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At Kaleidoscope, everything teaches

Posted: Monday, February 07, 2011

At Kaleidoscope School of Arts and Sciences, lines between learning disciplines are blurred in order to bring integrated education into focus. A science project diagramming the solar system involves writing, math and artwork. A project to record data on sunrise and sunset times also had students listening to Edvard Grieg's "Morning" song, then observing and writing poems about the colors, sights, sounds and feelings evoked in watching a sunrise.

"We really try to gather everything. It's just like a kaleidoscope, when you are looking through the lens and keep turning it you see it a different way through arts and science and music," said Kelli Stroh, a third- and fourth-grade teacher at Kaleidoscope.

The kindergarten through sixth-grade charter school, in Kenai, aims to produce students who are creative, inquisitive and lifelong learners, able and excited to pursue knowledge in all subject areas. To do that, the school focuses on integrated, thematic instruction and hands-on, experiential delivery.

"Our school encourages students to analyze, investigate and synthesize information, and to develop independent opinions and conclusions through inquiry, dialogue and reflection," the school's mission statement reads. "We believe that children learn best by making meaning of their experiences through an appropriate learning environment that provides connected experiences with attention to the whole child: intellectual, physical, social and cultural."

Part of Kaleidoscope's philosophy is that students learn better when they understand why something is important, when it fits into other areas of learning and with their own lives.

"Research shows that children learn better if things are connected and they have a purpose for learning them," said Elaine Larson, music teacher.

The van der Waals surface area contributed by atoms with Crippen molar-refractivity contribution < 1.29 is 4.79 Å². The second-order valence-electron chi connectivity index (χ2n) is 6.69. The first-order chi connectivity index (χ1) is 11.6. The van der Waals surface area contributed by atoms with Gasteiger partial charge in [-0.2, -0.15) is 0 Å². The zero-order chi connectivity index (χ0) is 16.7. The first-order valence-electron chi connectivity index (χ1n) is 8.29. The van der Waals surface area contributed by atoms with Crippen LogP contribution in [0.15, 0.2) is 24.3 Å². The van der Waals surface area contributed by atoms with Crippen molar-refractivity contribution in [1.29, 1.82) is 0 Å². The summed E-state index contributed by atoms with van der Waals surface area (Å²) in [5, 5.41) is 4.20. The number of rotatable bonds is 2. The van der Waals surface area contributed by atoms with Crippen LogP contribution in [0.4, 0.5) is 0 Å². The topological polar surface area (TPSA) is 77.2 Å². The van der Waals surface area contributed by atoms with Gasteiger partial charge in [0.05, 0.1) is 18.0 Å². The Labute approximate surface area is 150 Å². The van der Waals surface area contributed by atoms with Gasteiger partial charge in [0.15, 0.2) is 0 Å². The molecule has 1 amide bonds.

That's why thematic instruction is used throughout the curriculum. This year's theme is "From My Backyard to Our Universe," with all grade levels coming up with projects and lessons that relate to the theme. Doing so takes collaboration and dedicated planning time.

"We look at the subject area through the different viewpoints. I look at the subject area through the musical eye," Larson said. "What can I do that will integrate with this unit? At the same time I look at, 'What is it in the curriculum that I need to accomplish with the children in the different grade levels?' Planning together is key, but we also we pay close attention to not just having cool activities, but what are the skills and objectives the students need?"

In the third-fourth classrooms, students started first quarter exploring "It's My Place" as part of the school-year theme. Students interviewed Kenai businesses and made copies of the buildings out of paper mache.

Second quarter's focus was "We're In This Together," exploring connections in students' lives. Classes did a family history project, researching genealogy and creating a cookbook with family recipes.

"Mine was carrot jam. My grandma made it and passed it on to my mom," said Raven Austin, in Stroh's class.

Third quarter is focusing on an "Incredible Journey." Students were finishing a diagram of the solar system last week, measuring out concentric circles for the planets' orbits, labeling everything and adding their own artistic flair. Raven said she would paint her diagram.

"I need to erase Jupiter first and make it bigger, because it's the biggest planet," she said. "I like painting because it's really fun and it's not so hard to me. My sister hates it because it's hard for her, but you've got to practice at it to be good at it."

Practice makes perfect, after all. Or at least makes for a good strategy in problem solving, which is another facet of Kaleidoscope's focus.

"They see meaning into what they're learning. There's a big connection for them. They see the relevance in terms of the learning," Wykis said. "Everything teaches."



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